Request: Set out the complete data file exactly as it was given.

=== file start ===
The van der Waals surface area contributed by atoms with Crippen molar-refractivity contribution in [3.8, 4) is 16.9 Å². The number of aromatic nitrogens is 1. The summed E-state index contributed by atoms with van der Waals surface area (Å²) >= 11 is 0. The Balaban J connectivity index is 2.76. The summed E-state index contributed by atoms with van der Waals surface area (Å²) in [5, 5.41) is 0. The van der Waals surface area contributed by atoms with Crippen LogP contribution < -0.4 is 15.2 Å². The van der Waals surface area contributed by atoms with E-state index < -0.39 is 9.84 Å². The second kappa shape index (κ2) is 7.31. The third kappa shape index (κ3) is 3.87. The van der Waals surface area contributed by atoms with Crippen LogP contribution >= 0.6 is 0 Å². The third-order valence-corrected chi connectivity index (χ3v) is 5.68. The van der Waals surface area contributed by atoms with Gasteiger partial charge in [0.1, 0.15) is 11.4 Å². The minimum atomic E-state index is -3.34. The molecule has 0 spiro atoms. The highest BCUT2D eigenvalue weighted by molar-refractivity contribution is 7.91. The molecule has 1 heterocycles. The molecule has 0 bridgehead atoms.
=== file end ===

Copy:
The van der Waals surface area contributed by atoms with Crippen molar-refractivity contribution in [3.8, 4) is 16.9 Å². The number of aromatic nitrogens is 1. The summed E-state index contributed by atoms with van der Waals surface area (Å²) >= 11 is 0. The Balaban J connectivity index is 2.76. The summed E-state index contributed by atoms with van der Waals surface area (Å²) in [5, 5.41) is 0. The van der Waals surface area contributed by atoms with Crippen LogP contribution < -0.4 is 15.2 Å². The van der Waals surface area contributed by atoms with E-state index < -0.39 is 9.84 Å². The second kappa shape index (κ2) is 7.31. The third kappa shape index (κ3) is 3.87. The van der Waals surface area contributed by atoms with Crippen LogP contribution >= 0.6 is 0 Å². The third-order valence-corrected chi connectivity index (χ3v) is 5.68. The van der Waals surface area contributed by atoms with Gasteiger partial charge in [0.1, 0.15) is 11.4 Å². The minimum atomic E-state index is -3.34. The molecule has 0 spiro atoms. The highest BCUT2D eigenvalue weighted by molar-refractivity contribution is 7.91. The molecule has 1 heterocycles. The molecule has 0 bridgehead atoms.